Infrastructure Spending
as a means of Increasing Economic Output

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Infrastructure Spending as a means of Increasing Economic Output

Herbert M Barber, Jr, PhD, PhD is the chief executive officer of Xicon Economics, a highly-specialized consulting firm with expertise in economics, research, and statistics. Dr. Barber is one of approximately 10 experts in the world specializing in leveraging large-scale economic endeavors in industry and infrastructure as a means of increasing economic output in economies. Dr. Barber holds 5 earned academic degrees from Georgia Southern University, Florida State University, and Mississippi State University. Dr. Barber can be contacted at

Infrastructure spending continues to be touted as a means of increasing economic output across the United States. Bridge, highway, rail, port, energy, and a host of other infrastructures have remained the target of legislators for decades as a means of increasing GDP, jobs, personal incomes, and taxes. However, leveraging infrastructure spending as catalysts for increasing economic output is a risky endeavor, one that can lead to catastrophic endings when not evaluated properly.

Unfortunately, we have borne witness to countless large-scale infrastructure spending projects that, at best, resulted in superfluous spending, and at worst, resulted in endeavors that redlined economies before the construction phase was complete, crippling local economies in the process as they grasped to fund their share of such endeavors. Subsequently, it is with similar trepidation that one must consider infrastructure spending as a means of increasing economic output, as such endeavors are sophisticated undertakings that must be evaluated with utmost care and respect.

For example, we recently conducted a complex financial and economic impact study for deepening of the St. Johns River at the Port of Jacksonville (USA).1 Years in the making, the one billion dollar project was touted by proponents as imperative to the vitality of JAXPORT competing for post-Panamax shipping from Asia that require deeper drafts. Conversely, for opponents, the project was touted as the poster child of environmental concerns. Then again, we were left in the middle to bring sense to the madness, as in reality, most infrastructure projects are not as strong economically as politicians prefer to believe, nor are they as environmentally destructive as environmentalists contend.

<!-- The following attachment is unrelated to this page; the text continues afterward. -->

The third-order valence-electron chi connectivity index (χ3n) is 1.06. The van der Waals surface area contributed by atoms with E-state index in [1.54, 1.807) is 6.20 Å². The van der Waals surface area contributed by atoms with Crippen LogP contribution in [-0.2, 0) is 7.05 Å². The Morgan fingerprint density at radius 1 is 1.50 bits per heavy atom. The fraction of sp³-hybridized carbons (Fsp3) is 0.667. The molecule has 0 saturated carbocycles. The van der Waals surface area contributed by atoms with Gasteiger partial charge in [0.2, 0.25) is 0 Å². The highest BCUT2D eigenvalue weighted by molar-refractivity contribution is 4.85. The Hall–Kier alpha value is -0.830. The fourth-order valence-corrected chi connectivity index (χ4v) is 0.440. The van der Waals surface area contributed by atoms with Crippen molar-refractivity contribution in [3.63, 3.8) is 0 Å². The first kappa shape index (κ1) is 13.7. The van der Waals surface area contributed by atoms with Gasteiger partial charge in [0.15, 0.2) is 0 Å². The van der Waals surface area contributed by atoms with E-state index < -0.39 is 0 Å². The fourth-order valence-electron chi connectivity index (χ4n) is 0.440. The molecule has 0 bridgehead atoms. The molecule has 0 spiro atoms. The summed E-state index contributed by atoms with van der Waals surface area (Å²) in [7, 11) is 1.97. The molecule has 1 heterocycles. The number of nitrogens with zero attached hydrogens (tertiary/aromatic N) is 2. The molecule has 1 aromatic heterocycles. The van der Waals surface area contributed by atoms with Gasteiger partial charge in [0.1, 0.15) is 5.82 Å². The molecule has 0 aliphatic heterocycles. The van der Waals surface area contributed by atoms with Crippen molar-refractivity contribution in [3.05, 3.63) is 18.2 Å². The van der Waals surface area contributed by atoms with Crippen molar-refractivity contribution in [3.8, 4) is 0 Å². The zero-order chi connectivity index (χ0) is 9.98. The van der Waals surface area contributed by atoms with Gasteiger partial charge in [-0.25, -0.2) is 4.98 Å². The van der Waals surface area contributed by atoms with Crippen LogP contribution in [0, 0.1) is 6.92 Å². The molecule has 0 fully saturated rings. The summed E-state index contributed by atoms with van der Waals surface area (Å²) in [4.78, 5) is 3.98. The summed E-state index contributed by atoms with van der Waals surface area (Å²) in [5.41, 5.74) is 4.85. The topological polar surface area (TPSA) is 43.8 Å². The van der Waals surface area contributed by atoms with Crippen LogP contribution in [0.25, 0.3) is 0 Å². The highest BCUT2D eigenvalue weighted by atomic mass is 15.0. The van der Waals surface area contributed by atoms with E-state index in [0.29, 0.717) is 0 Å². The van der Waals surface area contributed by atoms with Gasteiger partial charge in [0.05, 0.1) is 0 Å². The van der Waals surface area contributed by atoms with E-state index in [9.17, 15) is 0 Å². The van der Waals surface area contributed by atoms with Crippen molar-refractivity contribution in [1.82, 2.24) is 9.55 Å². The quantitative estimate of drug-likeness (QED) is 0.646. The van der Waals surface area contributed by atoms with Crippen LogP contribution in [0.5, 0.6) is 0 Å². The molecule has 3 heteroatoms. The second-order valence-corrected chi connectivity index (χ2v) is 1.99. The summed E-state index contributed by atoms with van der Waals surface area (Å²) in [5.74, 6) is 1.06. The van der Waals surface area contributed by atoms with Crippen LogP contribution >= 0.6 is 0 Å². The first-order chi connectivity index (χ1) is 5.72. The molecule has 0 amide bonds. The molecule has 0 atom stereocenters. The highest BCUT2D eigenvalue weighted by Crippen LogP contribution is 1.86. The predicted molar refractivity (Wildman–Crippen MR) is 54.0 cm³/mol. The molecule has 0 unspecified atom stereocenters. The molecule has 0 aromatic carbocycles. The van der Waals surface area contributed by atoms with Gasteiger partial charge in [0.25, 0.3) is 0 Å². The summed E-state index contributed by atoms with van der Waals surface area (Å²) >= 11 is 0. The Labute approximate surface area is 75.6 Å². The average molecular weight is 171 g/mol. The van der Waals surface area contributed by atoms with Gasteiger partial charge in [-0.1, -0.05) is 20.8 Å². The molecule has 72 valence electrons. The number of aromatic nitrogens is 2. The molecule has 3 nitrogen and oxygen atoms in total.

For harbor deepening at JAXPORT, the current question remains not whether environmental concerns can be managed and/or mitigated; or whether the project is financially and economically feasible. Environmental concerns can in fact be managed and/or mitigated; and under the most conservative of scenarios one could realistically conceive, the harbor deepening project will yield USD3.8 billion through 2030 (BC=4.82) in direct business revenues alone.1 Of course, all would be well if this was the only dilemma. The question now centers on the interrelationships between port activities and other sector activities in Jacksonville MSA, north Florida, and the southeastern United States, as these relationships are vitally important to fully understanding the dynamics of port economics; as a port does not exist as a means unto itself. No, existence of a port is a derivative of demand; as demand increases, port activities increase, and as demand decreases, port activities decrease.

But what industry sectors cause increases in port demand? At least one fair assumption would be that of the manufacturing sector. Thus, consider the relationship between the port sector and manufacturing sector in Jacksonville MSA more closely.

Economic output in the manufacturing sector of Florida has a statistically significant effect (p<.01) on total economic output of the state of Florida.2 Overall economic output generated in the manufacturing sector as a percentage of total Jacksonville MSA GDP has declined for nearly three decades, however, from representing 25 percent of the state’s total output in 1997 to only 20 percent in 2013. Graphically these declines appear small enough to be overlooked. However, in application, following the 2008 economic collapse in the US, money supply in Jacksonville MSA decreased by approximately USD2.2 billion – in a single year. Of that total loss, Jacksonville’s manufacturing sector accounted for nearly one billion dollars (USD989 million). Subsequently, we would assume this decrease would have a devastating effect on port output, when in fact, there was no relationship altogether. In fact, “when only considering the last few years (2005-2012), not only did total annual container revenue at JAXPORT have no effect on total annual manufacturing revenue in Jacksonville MSA, F(1,6)=7.9x10-3, p=.932; total annual manufacturing revenue in Jacksonville MSA had no statistically significant effect on container revenue, F(1,6)=7.9x10-3, p=.932. The relationship was non-existent (r=-.036). This, overwhelmingly, is problematic.”1 Ponder these findings; this simple example notes the complexities associated with attempting to leverage infrastructure spending as catalysts for economic growth, as well as the level of sophistication necessary for analyzing such interdependencies. Unfortunately, until we see more entities mandating sound engineering economic analyses and modeling of projects as systems within the greater economy will we realize fewer failed projects.

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